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Seeking support takes courage for male caregivers
Across Canada it’s estimated that up to five million unpaid caregivers provide some form of support to their spouses, friends or neighbours. That support can come in many forms: physical care, transportation, household chores, attending to financial matters or providing companionship, to name just a few examples.
Possibly because women live longer, they also make up the majority of those caring for a loved one. Still, the number of male caregivers is significant.
In Canada, there is an estimated 1.5 million men who are unpaid caregivers. According to American organization the Family Caregiver Alliance, men and women over 75 years of age provide about the same amount of care, an average of 35 hours per week. Though we know some of the statistics, we know very little about how men deal with the caregiving role.
Women are likely to cope by reaching out to their network of friends, attending support groups and seeking out community resources; men are often less likely to do so, possibly because they have been brought up with the traditional belief that they should be self-reliant.
To make matters worse, men report feeling less confident about the quality of care they are giving compared to their female counterparts. It can all add up to burnout, deterioration in health and poor quality of life.
For the last five years Robert, whose name has been changed to protect his privacy, has been caring for his wife who has Alzheimer’s disease. As her disease progressed, so did the demands of caring for her. When her symptoms became severe, almost two years ago, she was placed in a care facility.
While his wife was living in the couple’s home, Robert rearranged his work schedule to care for her, and even though friends offered to help, he was hesitant to take it.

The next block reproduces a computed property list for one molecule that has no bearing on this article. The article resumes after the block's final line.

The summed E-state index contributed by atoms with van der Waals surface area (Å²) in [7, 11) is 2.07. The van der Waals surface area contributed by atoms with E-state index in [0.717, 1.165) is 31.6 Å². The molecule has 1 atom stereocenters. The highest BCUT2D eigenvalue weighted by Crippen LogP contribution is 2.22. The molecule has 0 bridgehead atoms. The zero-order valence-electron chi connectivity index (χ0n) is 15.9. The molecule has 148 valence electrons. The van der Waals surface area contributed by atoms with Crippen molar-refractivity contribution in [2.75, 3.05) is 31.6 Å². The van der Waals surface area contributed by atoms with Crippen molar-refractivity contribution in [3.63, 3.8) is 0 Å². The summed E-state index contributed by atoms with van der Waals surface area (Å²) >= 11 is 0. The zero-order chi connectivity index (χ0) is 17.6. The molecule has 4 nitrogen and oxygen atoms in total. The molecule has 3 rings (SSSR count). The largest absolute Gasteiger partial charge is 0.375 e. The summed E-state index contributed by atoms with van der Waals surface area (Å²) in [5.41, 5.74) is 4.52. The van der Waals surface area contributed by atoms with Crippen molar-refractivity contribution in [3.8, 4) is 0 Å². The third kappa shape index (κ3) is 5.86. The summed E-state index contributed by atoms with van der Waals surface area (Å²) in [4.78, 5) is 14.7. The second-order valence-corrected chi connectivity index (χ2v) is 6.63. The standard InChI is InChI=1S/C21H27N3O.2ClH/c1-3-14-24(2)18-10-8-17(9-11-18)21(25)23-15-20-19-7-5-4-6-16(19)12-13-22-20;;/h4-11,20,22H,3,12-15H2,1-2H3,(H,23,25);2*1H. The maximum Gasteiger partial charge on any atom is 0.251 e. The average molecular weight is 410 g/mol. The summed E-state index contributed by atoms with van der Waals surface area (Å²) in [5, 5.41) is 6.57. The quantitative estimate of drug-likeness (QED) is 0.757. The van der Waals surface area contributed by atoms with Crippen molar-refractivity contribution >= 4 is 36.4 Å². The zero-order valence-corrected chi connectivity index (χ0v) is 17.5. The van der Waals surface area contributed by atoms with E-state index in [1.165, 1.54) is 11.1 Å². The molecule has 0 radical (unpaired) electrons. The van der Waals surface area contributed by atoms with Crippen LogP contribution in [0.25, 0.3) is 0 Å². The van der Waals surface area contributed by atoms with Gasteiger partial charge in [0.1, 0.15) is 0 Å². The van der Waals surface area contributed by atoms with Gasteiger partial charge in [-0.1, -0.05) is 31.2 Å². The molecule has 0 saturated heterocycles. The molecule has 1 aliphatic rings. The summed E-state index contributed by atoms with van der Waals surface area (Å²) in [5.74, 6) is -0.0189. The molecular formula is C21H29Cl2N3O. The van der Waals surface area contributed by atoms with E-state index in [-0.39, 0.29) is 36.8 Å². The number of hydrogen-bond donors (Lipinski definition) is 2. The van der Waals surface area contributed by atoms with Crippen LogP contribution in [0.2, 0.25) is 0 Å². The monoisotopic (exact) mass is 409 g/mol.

“My experience,” he says, “has been that women are more likely to reach out for help than men. Men say if it ain’t broke, don’t fix it.”
Robert says he experienced a huge range of emotions as his relationship changed. As his wife’s disease progressed, he found he was becoming frustrated and saddened at his inability to communicate with her as he once did. The lively conversations they had enjoyed were no longer possible. “My partner is still who she is in some ways, but the essence of her is gone. How do you grieve for someone who is still there?” he wonders.
Men’s group facilitator Dean Rath believes men are conditioned to suppress their feelings of grief. He uses storytelling and drumming workshops to help men explore their emotions. In his 20 years of experience, he’s found that men-only groups provide a nonjudgmental setting where participants can let down their guard and discover others share similar experiences. That in itself can be extremely healing, he says.
Robert found support through regular meetings with his counsellor. He also joined a support group for caregivers and a support group for husbands. He has some advice for men who are caregiving: “Don’t be afraid to reach out for help to help you looking after your partner – don’t be afraid to talk about your feelings and your difficulties.”
It’s advice that may take some courage to follow, but in the end it could lead to better health for men and those they care for.
JOSIE PADRO/ Contributor